Ok, you know you want to be a collector. You even have a half-way decent idea of where to collect them. Now what? Where do you possibly expect to find these games?

The difficulty level of this task is entirely dependent on whether or not what you want to acquire is still in print or relatedly had a very large print run. If either is the case, you’re on easy street.

At that point, it’s just a matter of money and an internet connection. Direct order is the simplest way or if you are lucky enough to be one of the few who still has a neighborhood gaming store he or she can buy from, you can just waltz in there and pick up your gaming crack.

If, more realistically, what you want hasn’t been in print for years, possibly longer than you’ve been alive, then you have a problem. By the way, older gamers let that sink in. There are games you played that are older than most of the youngest current crop of gamers. *Shudder*

Still, the neighborhood game store might not be the worst idea in the world. Many of them have strong and often restocked used sections, especially if they buy collections (and most have through my memory). Generally speaking, unless you’re dealing with a real jerk, the games won’t be marked up terribly high. They’ll be sold at used prices and that works to your advantage.

As an aside, an important lesson I’ve learned over the years is, when you’re collecting, always have a list not terribly out of reach to go over exactly what it is you still need. It’ll save you buying duplicates of things you already own. Believe me when I say this. If your collection gets big enough, this will become a genuine concern.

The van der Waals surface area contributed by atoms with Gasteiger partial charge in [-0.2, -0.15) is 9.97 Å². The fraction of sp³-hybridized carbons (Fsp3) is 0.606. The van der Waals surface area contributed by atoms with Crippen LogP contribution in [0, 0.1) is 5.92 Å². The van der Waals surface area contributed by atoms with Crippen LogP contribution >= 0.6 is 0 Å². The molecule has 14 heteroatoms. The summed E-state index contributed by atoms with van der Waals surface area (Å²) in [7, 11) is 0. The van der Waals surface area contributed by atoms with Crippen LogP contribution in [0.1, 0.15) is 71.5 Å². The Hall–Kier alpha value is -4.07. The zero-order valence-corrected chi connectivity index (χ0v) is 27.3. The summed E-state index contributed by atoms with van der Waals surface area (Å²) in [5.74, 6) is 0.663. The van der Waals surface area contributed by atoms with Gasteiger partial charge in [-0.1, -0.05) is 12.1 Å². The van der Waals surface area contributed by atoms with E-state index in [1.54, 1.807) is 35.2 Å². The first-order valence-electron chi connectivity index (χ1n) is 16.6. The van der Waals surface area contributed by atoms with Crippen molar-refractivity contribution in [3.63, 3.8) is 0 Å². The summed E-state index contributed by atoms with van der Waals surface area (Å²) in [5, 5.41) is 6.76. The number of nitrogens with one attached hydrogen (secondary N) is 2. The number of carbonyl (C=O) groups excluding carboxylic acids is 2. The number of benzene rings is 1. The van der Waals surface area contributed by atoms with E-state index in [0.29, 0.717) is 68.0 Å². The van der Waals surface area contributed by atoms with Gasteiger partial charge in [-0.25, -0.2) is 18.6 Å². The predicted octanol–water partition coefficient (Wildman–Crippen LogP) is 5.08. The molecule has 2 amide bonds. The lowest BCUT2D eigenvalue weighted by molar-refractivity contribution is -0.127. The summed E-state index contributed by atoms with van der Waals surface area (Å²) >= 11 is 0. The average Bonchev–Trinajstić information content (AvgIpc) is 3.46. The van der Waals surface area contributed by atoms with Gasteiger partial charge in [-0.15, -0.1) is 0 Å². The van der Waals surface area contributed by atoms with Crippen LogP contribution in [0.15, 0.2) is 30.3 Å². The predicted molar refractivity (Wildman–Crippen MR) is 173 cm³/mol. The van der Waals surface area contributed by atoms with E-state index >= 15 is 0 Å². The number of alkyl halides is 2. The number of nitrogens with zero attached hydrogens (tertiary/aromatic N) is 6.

Ok, so you’ve raided the local stores and still there’s no information on a missing supplement or magazine. What next? The obvious place most people will think of is Ebay. There’s reasons why you should think that and reasons why you shouldn’t.

First, Ebay is far too vast for it to be used as a genuinely effective tool to search for games, unless they are extremely common ones. The nature of its search engine is that unless the seller was exceptionally clever at naming and categorizing the item in question, it may not be readily found by those that want it. Second, it is the rare Ebay auction that tells you much about a given product or its condition when you buy it. So, if you don’t know exactly what you need, you may not notice that maps, handouts or counters that were supposed to come with that product are no longer with the one you’re bidding on. Setting aside the simple lack of ability to get steady and assured quality ratings from most sellers, not being for certain if the object is complete or even knowing what you’d need to know that the object wasn’t complete is something that should keep most novices away from Ebay. Go there only if you know what you want and where it typically gets posted.

An expected source would also be on-line game outlets. While their prices tend towards the higher sides, you’ll at least be assured of quality (something Ebay lacks). Titan Games (now owned by Noble Knight), Crazy Egor (recently closing up I think or at least restructuring), Noble Knight and Dragonstrove are all companies I would readily recommend, any single day of the week. Naturally, I get nary a dime for endorsing them, but at one time or another (and through one owner or another) I’ve done business with all of them. These companies live and die by their reputation and these I consider to be the Big Two (formerly Four). A lot of online retailers have come and gone. These guys have stood the test of time. You will be able to find what you’re looking for at least at one of them, and although its price might be a bit higher than you’d like, if they say it’s Near Mint…it’s Near Mint.